Detroit Tigers prospect John Schreiber's Comerica Park debut was a romantic one

Jeff Seidel
Detroit Free Press

It started with a lie. Not a horrible one. Just a fib.

John Schreiber, one of the Detroit Tigers’ top prospects, said he had to go to Comerica Park to sign some paperwork.

“You can go, too,” Schreiber told his girlfriend, Rebecca. “They’ll show us around.”

It was a frigid, snow-packed December day, about six months after Schreiber had been selected by the Tigers in the 15th round (No.445 overall)  of the 2016 MLB draft. They toured the locker room, met some team officials and ended up in the Tigers’ dugout.

“It had just snowed and it was freezing outside,” Rebecca said. “The dugout was covered in snow.”

John went down on one knee and proposed in the Tigers’ dugout.

She said yes.

John and Rebecca Schreiber got engaged at Comerica Park. They're hoping to return soon, with John on the mound for the Detroit Tigers.

“She was bawling,” John said. “She was excited. It was an awesome moment for us to do it in the dugout.”

Here was a Tigers prospect, who was drafted by his hometown team and now lives in Rockwood, a small city in Wayne County; and he was getting engaged in the park where he had gone on about 10 dates with Rebecca over the years.

 “Do you remember what he said?” I asked Rebecca.

“Not really,” she said. “I was so nervous.”

Rebecca and John had been dating since high school — they met at Gibraltar Carlson — but still, Rebecca didn’t expect this.

“Why did you pick there?” I asked John.

“Because we both love baseball,” he said. “She’s been watching me ever since high school. She has been my biggest supporter. I just always wanted to propose to her at a ballpark. It was awesome. That’s what I wanted to do.”

Now, Rebecca has a small tattoo of a heart-shaped baseball on her wrist.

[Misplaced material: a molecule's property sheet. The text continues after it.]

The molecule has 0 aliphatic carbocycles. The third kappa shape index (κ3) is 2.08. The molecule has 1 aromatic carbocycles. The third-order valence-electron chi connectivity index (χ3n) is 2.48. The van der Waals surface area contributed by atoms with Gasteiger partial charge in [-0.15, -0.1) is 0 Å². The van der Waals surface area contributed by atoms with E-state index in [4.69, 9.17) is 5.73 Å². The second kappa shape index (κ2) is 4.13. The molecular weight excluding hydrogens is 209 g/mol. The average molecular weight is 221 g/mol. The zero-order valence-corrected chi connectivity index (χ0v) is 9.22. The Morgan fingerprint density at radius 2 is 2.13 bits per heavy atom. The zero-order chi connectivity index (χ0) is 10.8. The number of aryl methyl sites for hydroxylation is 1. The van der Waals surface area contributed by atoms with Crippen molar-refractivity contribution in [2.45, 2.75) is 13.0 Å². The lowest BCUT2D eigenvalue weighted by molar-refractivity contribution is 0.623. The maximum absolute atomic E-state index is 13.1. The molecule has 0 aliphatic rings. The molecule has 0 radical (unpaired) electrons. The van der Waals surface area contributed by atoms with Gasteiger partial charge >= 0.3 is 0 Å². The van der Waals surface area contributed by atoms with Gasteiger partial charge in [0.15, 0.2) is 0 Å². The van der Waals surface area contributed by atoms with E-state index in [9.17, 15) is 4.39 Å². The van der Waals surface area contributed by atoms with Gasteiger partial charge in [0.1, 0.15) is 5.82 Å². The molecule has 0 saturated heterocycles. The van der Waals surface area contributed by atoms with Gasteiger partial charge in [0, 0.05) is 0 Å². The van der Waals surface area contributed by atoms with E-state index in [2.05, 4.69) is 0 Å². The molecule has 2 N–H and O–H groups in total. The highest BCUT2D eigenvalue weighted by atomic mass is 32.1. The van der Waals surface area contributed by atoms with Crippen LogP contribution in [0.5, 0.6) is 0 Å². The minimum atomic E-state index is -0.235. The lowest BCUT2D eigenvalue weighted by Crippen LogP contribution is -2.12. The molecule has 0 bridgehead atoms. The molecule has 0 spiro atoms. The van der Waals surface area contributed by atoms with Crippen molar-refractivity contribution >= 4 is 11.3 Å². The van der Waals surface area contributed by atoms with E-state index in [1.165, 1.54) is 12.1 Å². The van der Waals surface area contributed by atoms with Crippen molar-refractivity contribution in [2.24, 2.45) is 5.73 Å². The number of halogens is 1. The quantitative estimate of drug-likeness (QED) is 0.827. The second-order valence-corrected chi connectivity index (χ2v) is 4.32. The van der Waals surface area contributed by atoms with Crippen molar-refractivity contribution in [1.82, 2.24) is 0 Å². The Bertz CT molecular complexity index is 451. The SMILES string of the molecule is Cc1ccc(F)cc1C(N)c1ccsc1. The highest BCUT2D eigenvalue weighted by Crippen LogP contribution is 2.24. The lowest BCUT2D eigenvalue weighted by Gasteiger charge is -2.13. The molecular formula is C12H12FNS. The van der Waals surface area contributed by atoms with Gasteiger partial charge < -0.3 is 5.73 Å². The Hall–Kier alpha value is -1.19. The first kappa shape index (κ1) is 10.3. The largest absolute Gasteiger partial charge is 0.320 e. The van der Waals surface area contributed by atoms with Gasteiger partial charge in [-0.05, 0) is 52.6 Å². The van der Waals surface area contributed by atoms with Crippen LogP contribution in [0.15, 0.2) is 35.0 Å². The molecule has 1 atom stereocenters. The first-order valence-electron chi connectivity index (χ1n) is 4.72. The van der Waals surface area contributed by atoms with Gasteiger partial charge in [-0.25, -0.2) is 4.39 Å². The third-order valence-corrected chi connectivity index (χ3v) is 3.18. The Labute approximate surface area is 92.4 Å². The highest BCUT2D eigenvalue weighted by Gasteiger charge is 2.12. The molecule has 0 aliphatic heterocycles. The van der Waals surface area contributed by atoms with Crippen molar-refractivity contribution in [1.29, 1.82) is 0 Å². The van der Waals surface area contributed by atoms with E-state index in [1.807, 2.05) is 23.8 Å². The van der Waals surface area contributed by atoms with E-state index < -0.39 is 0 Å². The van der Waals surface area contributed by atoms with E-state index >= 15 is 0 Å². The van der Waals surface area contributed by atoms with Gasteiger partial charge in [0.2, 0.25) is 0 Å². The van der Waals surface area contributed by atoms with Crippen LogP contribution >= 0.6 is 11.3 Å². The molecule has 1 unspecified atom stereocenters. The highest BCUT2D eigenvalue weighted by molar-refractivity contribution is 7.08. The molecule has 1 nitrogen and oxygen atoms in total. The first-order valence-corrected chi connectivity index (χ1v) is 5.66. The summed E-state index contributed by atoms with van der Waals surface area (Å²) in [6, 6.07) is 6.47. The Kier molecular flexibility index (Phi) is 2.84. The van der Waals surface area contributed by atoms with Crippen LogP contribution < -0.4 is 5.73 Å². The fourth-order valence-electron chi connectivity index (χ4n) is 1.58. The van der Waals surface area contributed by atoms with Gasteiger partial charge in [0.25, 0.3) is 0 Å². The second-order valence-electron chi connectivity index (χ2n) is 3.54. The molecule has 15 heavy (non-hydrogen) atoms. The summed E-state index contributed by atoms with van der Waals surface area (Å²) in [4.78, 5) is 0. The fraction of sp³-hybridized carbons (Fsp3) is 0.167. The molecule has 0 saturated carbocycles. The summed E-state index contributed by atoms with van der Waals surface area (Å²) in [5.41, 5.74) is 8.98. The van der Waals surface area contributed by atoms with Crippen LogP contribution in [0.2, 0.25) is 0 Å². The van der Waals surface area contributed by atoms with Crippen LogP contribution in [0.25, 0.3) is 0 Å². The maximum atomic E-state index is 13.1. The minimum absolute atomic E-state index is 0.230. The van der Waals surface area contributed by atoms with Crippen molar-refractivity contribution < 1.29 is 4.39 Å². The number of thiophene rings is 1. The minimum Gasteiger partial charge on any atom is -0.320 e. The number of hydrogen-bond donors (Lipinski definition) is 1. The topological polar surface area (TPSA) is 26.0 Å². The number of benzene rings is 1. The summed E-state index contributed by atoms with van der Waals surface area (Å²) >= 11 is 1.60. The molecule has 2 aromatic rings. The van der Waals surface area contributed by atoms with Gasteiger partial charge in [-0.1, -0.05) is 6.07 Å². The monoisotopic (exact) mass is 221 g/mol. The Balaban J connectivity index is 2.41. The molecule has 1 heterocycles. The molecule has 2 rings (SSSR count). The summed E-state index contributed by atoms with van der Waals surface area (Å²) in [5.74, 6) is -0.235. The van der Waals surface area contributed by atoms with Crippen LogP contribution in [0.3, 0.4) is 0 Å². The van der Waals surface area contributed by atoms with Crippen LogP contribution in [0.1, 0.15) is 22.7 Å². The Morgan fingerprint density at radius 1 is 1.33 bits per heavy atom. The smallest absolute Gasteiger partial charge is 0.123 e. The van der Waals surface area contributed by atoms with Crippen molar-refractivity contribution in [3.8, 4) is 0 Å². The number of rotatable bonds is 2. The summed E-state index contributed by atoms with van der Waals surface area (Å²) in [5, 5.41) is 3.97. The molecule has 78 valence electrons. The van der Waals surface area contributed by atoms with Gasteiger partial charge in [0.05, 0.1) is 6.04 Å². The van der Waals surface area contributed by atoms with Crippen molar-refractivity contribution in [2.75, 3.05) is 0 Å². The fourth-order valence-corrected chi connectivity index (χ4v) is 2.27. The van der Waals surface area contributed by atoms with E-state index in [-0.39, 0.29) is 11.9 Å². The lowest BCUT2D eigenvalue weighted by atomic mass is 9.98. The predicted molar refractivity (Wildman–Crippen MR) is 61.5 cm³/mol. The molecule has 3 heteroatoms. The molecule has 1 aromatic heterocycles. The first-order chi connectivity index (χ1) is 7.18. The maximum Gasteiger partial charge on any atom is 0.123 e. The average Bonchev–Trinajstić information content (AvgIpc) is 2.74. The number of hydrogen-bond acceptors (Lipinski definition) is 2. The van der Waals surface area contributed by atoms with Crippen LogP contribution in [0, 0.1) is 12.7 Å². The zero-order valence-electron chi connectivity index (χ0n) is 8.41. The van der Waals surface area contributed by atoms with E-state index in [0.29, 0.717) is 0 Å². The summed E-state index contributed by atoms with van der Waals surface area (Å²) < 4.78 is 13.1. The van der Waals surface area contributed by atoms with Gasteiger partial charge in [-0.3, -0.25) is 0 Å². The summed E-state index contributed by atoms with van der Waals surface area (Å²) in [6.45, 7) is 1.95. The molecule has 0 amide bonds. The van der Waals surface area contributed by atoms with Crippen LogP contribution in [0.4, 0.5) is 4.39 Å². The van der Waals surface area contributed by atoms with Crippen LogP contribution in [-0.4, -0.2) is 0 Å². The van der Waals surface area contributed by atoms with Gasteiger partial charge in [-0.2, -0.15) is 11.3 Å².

“It’s a baseball life,” she said, smiling.

You can’t get much more fairy tale than that.

Except, of course, if he could one day get called up to Detroit.

And he keeps inching closer to making that happen.

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Side-arm delivery

Life has been a lot easier for John and Rebecca Schreiber, who live in Rockwood, since John was called up to Triple-A Toledo.

Kneeling in a dugout in the snow?

It was an unorthodox engagement, which only seems fitting because Schreiber is an unorthodox pitcher, a side-arming righty who has climbed quickly through the Tigers' farm system.

MLB Pipeline ranks him as the Tigers' No.24 prospect after not listing in the preseason.

 “He’s a mature kid, doing things very well,” said Tigers roving pitching instructor A.J. Sager, who travels throughout the organization, working with pitchers.

Schreiber broke onto the prospect scene in 2017, putting up crazy numbers at Class-A West Michigan: 70 strikeouts, eight walks and just three runs allowed in 50 1/3 innings.

“He had a really, really good year and probably put himself on the map with that year, just based on sheer numbers,” Sager said.

Schreiber expected to be sent to High-A Lakeland in 2018, which would have been the usual progression, but he skipped that step, advancing to Double-A Erie.

 “They just posted it on the wall,” he said. “I saw my name on the Erie roster and I was excited.”

He had a rough start, giving up five runs in his first five relief appearances, though only one was earned. But he learned from it, allowing just 20 more runs — 15 earned — in his final 52 1/3 innings in Erie.